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I have these sorting algorithms in my application, and I want to keep track the affected values, or the values that swapped during the sorting process. I want to highlight them.

I have solved this issue for bubble sort and selection sort, but somehow I can't get it work with Insertion sort and shell sort.

Here is the fiddle of what I am trying to do:

http://jsfiddle.net/4jnXf/1/

As you can see, on the last part of the iteration, which is more likely like insertion sort, so I won't ask how to do it in insertion sort. The big problem is the first part, second part, third part of the iteration, because it makes no sense. And in the last part of the iteration. I does highlight too the values that don't swap.

How can I correct this. Thank you! Here is the faulty code:

shell: function() {
    var list = anada.vars.$list;
    $.each(list, function(key, value){
        if (!isNaN(list[key])) {
            list[key] = parseInt(list[key]);
        } else {

        }
    });
    var n = list.length;
    var increment = Math.floor(n / 2);
    var i;
    while (increment > 0) {
        var unsorted = list;
        for (i = increment; i < n; i++) {
            var temp = list[i];
            var j = i;
            while (j >= increment && list[j - increment] > temp) {
                list[j] = list[j - increment];
                j -= increment;
            }
            list[j] = temp;
            var rows = '<tr>';
            for (ctr = 0; ctr < unsorted.length; ctr++) {
                if (list[ctr] !== unsorted[ctr]) {
                    rows += '<td class="affected">' + list[ctr];
                } else {
                    rows += '<td>' + list[ctr];
                }
            }

            anada.vars.$elements.push(rows);
        }
        increment = Math.floor(increment / 2);
        var row = '<tr>';
        anada.app.generateIterationList(list);

    }
    anada.app.generateTable('result-shell', 'Result of Shell Sort');
},

I tried following the answer below but I can't get it right, what am I missing?

share|improve this question

1 Answer 1

Personally, I would separate as far as possible the sort itself from the tracking. Do this by creating a generalised tracking object which :

  • initially accepts the unsorted array, remembers it and prints it.
  • as the sort iterates, accepts each partly sorted version of the array, compares it to the previous version and prints it with appropriate highlighting.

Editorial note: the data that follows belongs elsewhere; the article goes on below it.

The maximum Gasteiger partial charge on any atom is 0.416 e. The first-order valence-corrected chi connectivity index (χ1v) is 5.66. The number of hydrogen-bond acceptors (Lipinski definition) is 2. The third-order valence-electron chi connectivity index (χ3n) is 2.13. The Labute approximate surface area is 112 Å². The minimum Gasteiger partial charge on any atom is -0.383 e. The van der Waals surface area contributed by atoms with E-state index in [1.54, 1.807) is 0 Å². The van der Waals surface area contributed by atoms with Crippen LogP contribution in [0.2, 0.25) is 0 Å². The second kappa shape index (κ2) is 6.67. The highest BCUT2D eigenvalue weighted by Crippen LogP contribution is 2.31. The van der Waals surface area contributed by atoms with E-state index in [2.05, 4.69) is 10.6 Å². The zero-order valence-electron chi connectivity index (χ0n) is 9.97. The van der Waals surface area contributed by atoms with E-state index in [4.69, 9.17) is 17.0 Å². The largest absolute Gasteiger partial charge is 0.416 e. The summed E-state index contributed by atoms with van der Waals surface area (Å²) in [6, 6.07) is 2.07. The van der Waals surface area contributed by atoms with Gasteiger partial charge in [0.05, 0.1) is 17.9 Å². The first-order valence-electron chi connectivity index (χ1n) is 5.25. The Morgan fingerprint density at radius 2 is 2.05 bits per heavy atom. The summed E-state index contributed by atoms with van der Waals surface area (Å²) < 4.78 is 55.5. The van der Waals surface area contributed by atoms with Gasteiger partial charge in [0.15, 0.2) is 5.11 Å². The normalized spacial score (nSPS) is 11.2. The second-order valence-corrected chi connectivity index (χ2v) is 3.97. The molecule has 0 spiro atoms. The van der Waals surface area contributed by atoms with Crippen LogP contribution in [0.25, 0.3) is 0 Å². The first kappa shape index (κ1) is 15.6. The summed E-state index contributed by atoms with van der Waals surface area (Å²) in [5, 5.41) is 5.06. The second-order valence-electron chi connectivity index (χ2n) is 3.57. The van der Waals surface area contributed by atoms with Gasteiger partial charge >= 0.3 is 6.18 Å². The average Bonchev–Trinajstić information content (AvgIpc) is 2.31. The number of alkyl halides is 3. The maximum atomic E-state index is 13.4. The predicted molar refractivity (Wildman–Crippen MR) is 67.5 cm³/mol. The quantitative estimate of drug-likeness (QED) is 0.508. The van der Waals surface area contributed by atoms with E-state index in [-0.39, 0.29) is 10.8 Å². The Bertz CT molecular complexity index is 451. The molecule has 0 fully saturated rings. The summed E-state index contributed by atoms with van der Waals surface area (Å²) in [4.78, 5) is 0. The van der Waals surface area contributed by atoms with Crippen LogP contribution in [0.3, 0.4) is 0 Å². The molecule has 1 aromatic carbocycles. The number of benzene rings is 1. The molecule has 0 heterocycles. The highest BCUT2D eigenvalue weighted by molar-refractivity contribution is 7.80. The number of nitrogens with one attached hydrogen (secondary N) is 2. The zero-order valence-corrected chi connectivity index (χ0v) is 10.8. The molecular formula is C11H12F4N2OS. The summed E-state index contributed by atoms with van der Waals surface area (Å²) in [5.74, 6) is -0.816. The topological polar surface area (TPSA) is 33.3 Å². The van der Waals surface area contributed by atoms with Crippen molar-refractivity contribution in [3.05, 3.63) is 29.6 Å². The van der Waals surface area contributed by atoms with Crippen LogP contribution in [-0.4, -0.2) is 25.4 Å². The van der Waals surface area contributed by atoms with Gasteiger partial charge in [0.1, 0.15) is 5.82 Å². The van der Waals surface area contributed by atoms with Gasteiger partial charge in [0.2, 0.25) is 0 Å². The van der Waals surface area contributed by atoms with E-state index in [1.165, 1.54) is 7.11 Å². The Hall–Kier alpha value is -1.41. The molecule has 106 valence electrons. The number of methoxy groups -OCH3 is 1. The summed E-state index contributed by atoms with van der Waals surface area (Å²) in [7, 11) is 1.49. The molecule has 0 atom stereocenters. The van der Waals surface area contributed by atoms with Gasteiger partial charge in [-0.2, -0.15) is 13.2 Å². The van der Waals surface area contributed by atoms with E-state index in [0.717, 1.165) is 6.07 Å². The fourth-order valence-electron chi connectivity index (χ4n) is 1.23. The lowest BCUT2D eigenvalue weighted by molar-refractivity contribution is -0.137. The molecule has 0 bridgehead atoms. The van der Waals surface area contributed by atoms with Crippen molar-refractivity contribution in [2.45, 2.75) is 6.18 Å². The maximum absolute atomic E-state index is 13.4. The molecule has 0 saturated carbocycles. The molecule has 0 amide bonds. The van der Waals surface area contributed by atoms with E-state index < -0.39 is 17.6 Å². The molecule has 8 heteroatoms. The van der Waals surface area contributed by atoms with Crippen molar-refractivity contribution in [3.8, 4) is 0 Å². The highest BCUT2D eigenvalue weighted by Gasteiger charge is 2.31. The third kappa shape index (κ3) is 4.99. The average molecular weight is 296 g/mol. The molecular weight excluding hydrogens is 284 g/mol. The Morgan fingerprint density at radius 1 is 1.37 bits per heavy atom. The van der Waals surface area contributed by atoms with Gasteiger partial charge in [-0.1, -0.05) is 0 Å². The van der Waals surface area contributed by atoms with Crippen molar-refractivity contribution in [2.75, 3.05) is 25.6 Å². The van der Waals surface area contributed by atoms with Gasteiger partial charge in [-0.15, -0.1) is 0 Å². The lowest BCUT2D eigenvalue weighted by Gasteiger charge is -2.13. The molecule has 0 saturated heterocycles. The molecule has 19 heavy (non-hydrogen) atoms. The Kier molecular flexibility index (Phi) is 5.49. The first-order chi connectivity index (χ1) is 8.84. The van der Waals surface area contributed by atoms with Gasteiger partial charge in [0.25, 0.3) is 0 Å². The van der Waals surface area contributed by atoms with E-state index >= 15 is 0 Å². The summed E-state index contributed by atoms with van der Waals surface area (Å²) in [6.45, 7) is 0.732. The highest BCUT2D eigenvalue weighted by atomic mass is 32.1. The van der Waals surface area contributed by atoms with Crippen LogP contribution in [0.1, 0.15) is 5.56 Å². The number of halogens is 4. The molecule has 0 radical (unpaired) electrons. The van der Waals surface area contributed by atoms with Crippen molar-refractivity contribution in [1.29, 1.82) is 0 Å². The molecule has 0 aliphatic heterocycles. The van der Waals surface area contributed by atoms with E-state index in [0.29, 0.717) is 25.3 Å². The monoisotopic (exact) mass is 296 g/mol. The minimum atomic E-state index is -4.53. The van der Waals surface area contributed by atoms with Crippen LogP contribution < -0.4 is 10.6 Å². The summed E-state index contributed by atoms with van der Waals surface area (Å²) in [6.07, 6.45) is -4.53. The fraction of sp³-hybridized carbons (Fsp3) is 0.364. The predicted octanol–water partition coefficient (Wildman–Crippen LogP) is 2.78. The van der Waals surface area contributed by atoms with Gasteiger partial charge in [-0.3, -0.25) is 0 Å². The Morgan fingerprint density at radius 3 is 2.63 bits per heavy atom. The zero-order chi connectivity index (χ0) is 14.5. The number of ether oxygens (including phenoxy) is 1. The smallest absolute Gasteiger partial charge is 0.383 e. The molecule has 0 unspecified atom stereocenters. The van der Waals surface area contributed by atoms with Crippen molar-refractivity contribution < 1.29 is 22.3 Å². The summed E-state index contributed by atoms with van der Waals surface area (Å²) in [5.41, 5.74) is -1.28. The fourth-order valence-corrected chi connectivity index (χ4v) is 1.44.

This approach will give two advantages :

  • In the sort routine, the HTML-building will be reduced to one line - a simple function call
  • The paradigm will be applicable to all sort algorithms.

Edit

Here's some code :

PrinterComparitor: function(container) {
    var _arr, _container;
    var init = function(container) {
        _container = container.empty();
    };
    var printMessage = function(message) {
        var $tr = $("<tr/>").addClass('message').appendTo(_container);
        var $td = $("<td/>").text(message).appendTo($tr);
        $td.attr('colspan', length);
        setMessageSpans();
    };
    var setMessageSpans = function() {
        var $messages = _container.find(".message");
        var length = _container.find("tr").not($messages).filter(":last").find("td").length || 1;
        $messages.find("td").attr('colspan', length);
    };
    var print = function(arr) {
        var $tr = $("<tr/>").appendTo(_container);
        var $td;
        $.each(arr, function(i, val) {
            $td = $("<td/>").text(val).appendTo($tr);
            if(_arr && _arr[i] !== val) $td.addClass('affected');
        });
        _arr = $.extend(arr);
        setMessageSpans();
    };
    init(container);
    this.init = init;
    this.print = print;
    this.printMessage = printMessage;
}

Updated fiddle

share|improve this answer
    
Thank you for the thought. I might try that. –  Joey Salac Hipolito Mar 17 '13 at 11:54
    
I updated my question and tried your thoughts, but I can't figure out what am I missing. –  Joey Salac Hipolito Mar 17 '13 at 12:54
    
why not add a "location" variable to the object, set it to it's current index in the array before the sort. Sort the array. Then check if the object current index is equal to the stored value. –  Gir Mar 17 '13 at 14:27
    
See my edit above. –  Beetroot-Beetroot Mar 18 '13 at 2:52

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